The “historic” decision to approve medication that helps prevent HIV infection has been welcomed by a North-east campaigner.
HIV “pre-exposure prophylaxis” or PrEP will now be provided by the Scottish NHS and can be used as a vital tool – alongside condom use, regular testing and early treatment – to help bring an end to HIV transmission in Scotland.
The drug is an anti-HIV medication taken by people who are HIV negative to lower their risk of acquiring HIV infection.
It usually involves an HIV negative person taking drugs on a daily basis.
Gordon Garioch, 53, from Aberdeen, is already taking a generic version of PrEP which he buys online at a cost of £600-a-year.
He said the news it will be made available through the NHS will make a real difference to his life.
He said: “I first heard about the drug five years ago, and have been pushing for it since then.
“I welcome the decision but I can’t understand why it’s taken so long for this to happen.
“It’s been frustrating at times.
“However, it’s been an honour to be a part of this historic move.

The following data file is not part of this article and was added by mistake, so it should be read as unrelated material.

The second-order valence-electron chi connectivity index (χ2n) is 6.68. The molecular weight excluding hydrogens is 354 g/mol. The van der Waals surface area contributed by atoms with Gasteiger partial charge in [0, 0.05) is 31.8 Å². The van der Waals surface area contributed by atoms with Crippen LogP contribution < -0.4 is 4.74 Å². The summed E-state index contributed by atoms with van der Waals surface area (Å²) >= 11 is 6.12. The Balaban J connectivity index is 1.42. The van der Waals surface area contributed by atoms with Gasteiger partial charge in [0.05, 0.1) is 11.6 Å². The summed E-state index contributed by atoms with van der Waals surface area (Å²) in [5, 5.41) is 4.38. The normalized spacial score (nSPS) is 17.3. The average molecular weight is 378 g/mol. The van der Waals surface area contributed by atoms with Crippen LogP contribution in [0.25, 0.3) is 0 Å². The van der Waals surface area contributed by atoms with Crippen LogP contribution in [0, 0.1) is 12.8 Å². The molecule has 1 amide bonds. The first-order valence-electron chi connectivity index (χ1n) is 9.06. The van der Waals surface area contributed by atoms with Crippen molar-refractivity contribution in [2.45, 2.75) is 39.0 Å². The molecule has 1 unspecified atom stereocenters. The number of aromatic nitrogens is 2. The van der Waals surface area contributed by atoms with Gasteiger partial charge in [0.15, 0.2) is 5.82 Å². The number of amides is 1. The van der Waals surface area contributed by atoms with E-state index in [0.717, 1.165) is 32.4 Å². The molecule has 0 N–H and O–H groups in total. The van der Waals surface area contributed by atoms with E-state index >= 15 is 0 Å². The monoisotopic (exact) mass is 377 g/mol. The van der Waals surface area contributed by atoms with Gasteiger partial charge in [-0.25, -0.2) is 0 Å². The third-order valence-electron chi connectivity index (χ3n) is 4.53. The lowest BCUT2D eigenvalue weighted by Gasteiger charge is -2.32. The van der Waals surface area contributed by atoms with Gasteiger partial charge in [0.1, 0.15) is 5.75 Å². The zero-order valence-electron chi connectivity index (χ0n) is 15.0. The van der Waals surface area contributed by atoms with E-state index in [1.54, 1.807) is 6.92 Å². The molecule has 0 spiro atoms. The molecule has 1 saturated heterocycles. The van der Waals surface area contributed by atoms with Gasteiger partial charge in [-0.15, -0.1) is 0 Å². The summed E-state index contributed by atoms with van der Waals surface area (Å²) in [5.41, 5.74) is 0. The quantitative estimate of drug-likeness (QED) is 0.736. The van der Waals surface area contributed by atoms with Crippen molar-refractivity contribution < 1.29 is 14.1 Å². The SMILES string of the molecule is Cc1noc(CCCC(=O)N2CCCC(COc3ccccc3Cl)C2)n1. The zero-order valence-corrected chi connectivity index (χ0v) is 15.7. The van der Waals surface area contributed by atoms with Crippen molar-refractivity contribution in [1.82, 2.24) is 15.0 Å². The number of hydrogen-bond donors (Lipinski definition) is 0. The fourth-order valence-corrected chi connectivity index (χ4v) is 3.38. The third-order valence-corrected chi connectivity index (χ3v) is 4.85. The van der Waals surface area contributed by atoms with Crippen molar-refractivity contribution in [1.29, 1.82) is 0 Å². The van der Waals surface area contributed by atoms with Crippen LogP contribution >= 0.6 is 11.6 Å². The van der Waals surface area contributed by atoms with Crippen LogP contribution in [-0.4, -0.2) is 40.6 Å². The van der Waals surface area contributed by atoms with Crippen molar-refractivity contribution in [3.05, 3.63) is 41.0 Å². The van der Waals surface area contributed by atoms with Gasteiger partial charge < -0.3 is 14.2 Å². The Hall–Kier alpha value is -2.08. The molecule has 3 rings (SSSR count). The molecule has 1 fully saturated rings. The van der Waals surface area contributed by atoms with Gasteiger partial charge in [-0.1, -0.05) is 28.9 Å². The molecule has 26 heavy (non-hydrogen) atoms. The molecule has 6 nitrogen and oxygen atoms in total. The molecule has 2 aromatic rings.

“For me PrEP is a reassurance – I used to worry all the time and now I don’t.
“It takes away some of that stress which can impact heavily on your physical and mental health.”
The Scottish Medicines Consortium (SMC) announced PrEP had been approved, deeming it a cost-effective treatmentwith multiple studies showing the treatment works to prevent new HIV infections.
Robert McKay, National Director for the Terrence Higgins Trust Scotland, said the decision will impact many.
He said: “Scotland has made history in the fight against the HIV epidemic.
“Not only will this make a life-changing difference to individuals, but for every person who would have become HIV positive without PrEP, NHS Scotland will save £360,000 in lifetime treatment costs.”
Grant Sugden, chief executive of Waverley Care, said: “HIV still looms large over the lives of many gay and bisexual men.
“PrEP can play a role in addressing this, helping to rebuild confidence and self-esteem.”